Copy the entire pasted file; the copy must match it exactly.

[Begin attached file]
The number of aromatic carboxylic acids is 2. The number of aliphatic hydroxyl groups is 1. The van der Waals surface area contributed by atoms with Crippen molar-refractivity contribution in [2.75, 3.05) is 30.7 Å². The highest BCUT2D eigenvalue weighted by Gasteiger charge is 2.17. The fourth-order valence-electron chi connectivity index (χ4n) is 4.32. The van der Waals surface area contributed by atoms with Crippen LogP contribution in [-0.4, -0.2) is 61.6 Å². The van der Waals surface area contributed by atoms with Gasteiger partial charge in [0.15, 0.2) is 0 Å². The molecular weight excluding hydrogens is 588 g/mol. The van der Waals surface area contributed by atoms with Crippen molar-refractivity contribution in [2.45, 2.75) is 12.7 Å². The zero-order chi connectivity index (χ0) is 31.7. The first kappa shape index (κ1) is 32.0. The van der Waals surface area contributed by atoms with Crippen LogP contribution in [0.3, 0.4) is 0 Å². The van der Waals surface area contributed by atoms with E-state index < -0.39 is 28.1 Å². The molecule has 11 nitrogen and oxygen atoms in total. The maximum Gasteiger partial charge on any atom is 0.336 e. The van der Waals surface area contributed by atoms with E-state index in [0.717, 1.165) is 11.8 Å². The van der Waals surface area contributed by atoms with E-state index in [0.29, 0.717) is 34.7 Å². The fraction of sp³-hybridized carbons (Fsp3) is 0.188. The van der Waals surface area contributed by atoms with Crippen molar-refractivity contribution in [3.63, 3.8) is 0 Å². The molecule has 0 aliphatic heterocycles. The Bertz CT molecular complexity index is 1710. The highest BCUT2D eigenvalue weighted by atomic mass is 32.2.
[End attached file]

The number of aromatic carboxylic acids is 2. The number of aliphatic hydroxyl groups is 1. The van der Waals surface area contributed by atoms with Crippen molar-refractivity contribution in [2.75, 3.05) is 30.7 Å². The highest BCUT2D eigenvalue weighted by Gasteiger charge is 2.17. The fourth-order valence-electron chi connectivity index (χ4n) is 4.32. The van der Waals surface area contributed by atoms with Crippen LogP contribution in [-0.4, -0.2) is 61.6 Å². The van der Waals surface area contributed by atoms with Gasteiger partial charge in [0.15, 0.2) is 0 Å². The molecular weight excluding hydrogens is 588 g/mol. The van der Waals surface area contributed by atoms with Crippen molar-refractivity contribution in [2.45, 2.75) is 12.7 Å². The zero-order chi connectivity index (χ0) is 31.7. The first kappa shape index (κ1) is 32.0. The van der Waals surface area contributed by atoms with Crippen LogP contribution in [0.3, 0.4) is 0 Å². The van der Waals surface area contributed by atoms with E-state index < -0.39 is 28.1 Å². The molecule has 11 nitrogen and oxygen atoms in total. The maximum Gasteiger partial charge on any atom is 0.336 e. The van der Waals surface area contributed by atoms with E-state index in [0.717, 1.165) is 11.8 Å². The van der Waals surface area contributed by atoms with E-state index in [0.29, 0.717) is 34.7 Å². The fraction of sp³-hybridized carbons (Fsp3) is 0.188. The van der Waals surface area contributed by atoms with Crippen molar-refractivity contribution in [3.63, 3.8) is 0 Å². The molecule has 0 aliphatic heterocycles. The Bertz CT molecular complexity index is 1710. The highest BCUT2D eigenvalue weighted by atomic mass is 32.2.